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  • Writer's picturePooja Marshall

How toddlers and preschoolers can discover new concepts by helping in the kitchen?

From a young age, Waldorf schools try to inculcate a reverence and joy for the daily activities of life which include cooking. A simple act of slicing an apple together or shelling peas goes a long way in raising strong, respectful and independent children.

At InBloom, meal times are a celebration. Teachers honor the importance of mealtime every day not only for the sake of the children, but for their own. It is during this time that teachers are fully able to wrap their nurturing energy around every child at once. It is this essence that makes mealtime so very special and a true celebration of everything we are and everything we do, each and every day.

We don’t just offer healthy foods, we involve children and parents alike in the planning and preparation of food. We understand that healthy eating is not just for school but for our homes as well.

We follow a weekly food plan where parents help send us lunch for the entire class based on the tenets of Navdanya so we can introduce a diversity of grains to a child’s growing appetite.

The advantages of including children in the process of preparing food, from field to table are long lasting. We bring our education alive with food and mealtimes, and you can too.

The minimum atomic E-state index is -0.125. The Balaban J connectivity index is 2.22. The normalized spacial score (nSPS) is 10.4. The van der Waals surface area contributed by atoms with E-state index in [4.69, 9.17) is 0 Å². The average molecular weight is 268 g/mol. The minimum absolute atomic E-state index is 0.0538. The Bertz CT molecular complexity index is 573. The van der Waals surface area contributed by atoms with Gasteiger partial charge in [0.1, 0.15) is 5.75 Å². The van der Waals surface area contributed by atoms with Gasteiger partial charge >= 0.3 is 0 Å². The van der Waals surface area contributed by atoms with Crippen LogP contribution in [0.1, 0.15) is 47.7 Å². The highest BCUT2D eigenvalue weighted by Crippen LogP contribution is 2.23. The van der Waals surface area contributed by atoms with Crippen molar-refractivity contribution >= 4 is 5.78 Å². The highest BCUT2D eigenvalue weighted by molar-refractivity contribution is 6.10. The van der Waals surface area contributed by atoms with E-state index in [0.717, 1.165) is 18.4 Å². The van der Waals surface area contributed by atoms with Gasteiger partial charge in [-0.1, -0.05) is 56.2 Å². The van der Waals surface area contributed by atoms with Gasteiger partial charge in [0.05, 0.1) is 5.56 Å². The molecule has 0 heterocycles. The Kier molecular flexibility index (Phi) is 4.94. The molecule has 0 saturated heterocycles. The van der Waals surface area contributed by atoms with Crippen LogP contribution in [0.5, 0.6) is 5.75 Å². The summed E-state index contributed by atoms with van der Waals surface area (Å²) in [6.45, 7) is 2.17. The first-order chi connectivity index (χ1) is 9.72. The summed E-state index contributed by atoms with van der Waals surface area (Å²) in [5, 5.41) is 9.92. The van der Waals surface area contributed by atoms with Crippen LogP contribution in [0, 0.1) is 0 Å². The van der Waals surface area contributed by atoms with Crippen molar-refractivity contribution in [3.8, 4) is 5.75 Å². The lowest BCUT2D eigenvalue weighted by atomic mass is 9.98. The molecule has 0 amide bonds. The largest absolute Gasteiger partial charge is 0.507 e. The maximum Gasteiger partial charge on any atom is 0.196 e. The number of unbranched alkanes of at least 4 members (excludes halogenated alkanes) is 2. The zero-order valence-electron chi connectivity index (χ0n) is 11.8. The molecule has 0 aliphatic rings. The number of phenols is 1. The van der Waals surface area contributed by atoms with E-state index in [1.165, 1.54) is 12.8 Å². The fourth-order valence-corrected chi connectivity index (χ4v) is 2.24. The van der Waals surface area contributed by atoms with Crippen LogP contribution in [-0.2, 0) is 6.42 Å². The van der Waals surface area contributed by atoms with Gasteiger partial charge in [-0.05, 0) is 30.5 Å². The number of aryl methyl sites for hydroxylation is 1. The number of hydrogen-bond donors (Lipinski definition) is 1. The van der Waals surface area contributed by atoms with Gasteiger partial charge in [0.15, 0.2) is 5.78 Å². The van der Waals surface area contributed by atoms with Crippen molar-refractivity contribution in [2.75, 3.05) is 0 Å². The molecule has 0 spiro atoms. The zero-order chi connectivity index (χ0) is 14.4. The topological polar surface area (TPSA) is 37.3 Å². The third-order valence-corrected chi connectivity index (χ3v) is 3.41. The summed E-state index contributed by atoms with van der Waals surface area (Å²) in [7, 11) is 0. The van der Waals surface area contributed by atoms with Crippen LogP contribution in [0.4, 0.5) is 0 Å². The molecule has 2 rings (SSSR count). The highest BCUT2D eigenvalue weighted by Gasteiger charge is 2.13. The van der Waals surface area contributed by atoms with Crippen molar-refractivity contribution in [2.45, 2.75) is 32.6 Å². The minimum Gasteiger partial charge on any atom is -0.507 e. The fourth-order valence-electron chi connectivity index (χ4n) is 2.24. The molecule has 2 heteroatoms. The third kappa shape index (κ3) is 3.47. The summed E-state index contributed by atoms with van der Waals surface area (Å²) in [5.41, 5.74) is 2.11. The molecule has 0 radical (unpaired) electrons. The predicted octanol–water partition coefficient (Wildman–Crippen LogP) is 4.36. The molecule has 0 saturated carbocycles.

"I was surprised to hear that kids were given peelers and knives to use in school.I am proud to see my 5 year old grandson cut perfect slices of an apple and work carefully”, relates Latha, grandma of child at InBloom.

Here’s how we inculcate the joy in food amongst young children, around mealtimes:

  1. We have child-friendly customized countertops allowing easy access to observe and participate in the preparation that takes place before mealtimes.

  2. We encourage children to participate, with age-appropriate tasks. While older children can chop carrots, the younger ones can shell peas, all to be added to our soup.

  3. Make things from scratch. We grind our own idli batter. There are no preservatives or artificial colours or hidden sugar and what’s more, children love the story of the idlis coming together from farm to table.

  4. Supervise, guide and enjoy the sequences of cooking with children. Doing things in a sequence helps children see and understand how we knead the dough together, then make smaller balls and finally roll out the chapatis. After this the teacher can fry them over the tava.

Gently guide children with hand-held devices such as peelers, graters, sieves, grinding stones, mortar & pestle, and so on.

As children help, they learn a lot along the way; they add new words to their vocabulary, get ideas for play, understand seasonal foods and even develop their motor skills as they help in chopping, grinding, peeling and bustling around the kitchen.

Apart from the obvious benefits, when children complete real work, there is a powerful sense of accomplishment that helps build a child's sense of self.


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